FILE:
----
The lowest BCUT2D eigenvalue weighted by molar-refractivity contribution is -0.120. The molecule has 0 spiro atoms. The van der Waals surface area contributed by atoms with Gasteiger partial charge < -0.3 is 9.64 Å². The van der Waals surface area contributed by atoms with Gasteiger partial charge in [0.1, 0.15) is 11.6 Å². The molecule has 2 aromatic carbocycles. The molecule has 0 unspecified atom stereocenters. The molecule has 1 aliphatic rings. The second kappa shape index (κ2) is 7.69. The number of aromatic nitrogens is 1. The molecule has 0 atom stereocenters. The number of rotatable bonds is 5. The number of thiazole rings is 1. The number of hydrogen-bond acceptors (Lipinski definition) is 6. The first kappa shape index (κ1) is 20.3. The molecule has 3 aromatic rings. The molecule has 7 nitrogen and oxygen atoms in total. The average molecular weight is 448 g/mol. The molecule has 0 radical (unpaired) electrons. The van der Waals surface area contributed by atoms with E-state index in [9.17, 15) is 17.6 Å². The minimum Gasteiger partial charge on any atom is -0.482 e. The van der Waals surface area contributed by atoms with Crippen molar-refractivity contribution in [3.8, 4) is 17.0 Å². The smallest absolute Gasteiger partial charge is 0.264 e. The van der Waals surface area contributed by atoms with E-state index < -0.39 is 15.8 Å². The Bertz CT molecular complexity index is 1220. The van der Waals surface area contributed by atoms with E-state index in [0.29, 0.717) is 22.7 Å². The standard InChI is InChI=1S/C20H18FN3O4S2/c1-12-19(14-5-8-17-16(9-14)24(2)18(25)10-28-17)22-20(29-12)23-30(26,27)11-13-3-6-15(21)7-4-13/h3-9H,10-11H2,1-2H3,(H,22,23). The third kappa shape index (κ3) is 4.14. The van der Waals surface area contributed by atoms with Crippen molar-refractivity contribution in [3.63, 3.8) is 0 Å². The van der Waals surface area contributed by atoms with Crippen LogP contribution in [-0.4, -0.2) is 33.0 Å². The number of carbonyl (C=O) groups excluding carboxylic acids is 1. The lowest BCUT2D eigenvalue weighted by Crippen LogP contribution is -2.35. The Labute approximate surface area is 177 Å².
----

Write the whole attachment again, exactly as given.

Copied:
The lowest BCUT2D eigenvalue weighted by molar-refractivity contribution is -0.120. The molecule has 0 spiro atoms. The van der Waals surface area contributed by atoms with Gasteiger partial charge < -0.3 is 9.64 Å². The van der Waals surface area contributed by atoms with Gasteiger partial charge in [0.1, 0.15) is 11.6 Å². The molecule has 2 aromatic carbocycles. The molecule has 0 unspecified atom stereocenters. The molecule has 1 aliphatic rings. The second kappa shape index (κ2) is 7.69. The number of aromatic nitrogens is 1. The molecule has 0 atom stereocenters. The number of rotatable bonds is 5. The number of thiazole rings is 1. The number of hydrogen-bond acceptors (Lipinski definition) is 6. The first kappa shape index (κ1) is 20.3. The molecule has 3 aromatic rings. The molecule has 7 nitrogen and oxygen atoms in total. The average molecular weight is 448 g/mol. The molecule has 0 radical (unpaired) electrons. The van der Waals surface area contributed by atoms with E-state index in [9.17, 15) is 17.6 Å². The minimum Gasteiger partial charge on any atom is -0.482 e. The van der Waals surface area contributed by atoms with Crippen molar-refractivity contribution in [3.8, 4) is 17.0 Å². The smallest absolute Gasteiger partial charge is 0.264 e. The van der Waals surface area contributed by atoms with E-state index < -0.39 is 15.8 Å². The Bertz CT molecular complexity index is 1220. The van der Waals surface area contributed by atoms with E-state index in [0.29, 0.717) is 22.7 Å². The standard InChI is InChI=1S/C20H18FN3O4S2/c1-12-19(14-5-8-17-16(9-14)24(2)18(25)10-28-17)22-20(29-12)23-30(26,27)11-13-3-6-15(21)7-4-13/h3-9H,10-11H2,1-2H3,(H,22,23). The third kappa shape index (κ3) is 4.14. The van der Waals surface area contributed by atoms with Crippen molar-refractivity contribution in [3.63, 3.8) is 0 Å². The van der Waals surface area contributed by atoms with Crippen LogP contribution in [-0.4, -0.2) is 33.0 Å². The number of carbonyl (C=O) groups excluding carboxylic acids is 1. The lowest BCUT2D eigenvalue weighted by Crippen LogP contribution is -2.35. The Labute approximate surface area is 177 Å².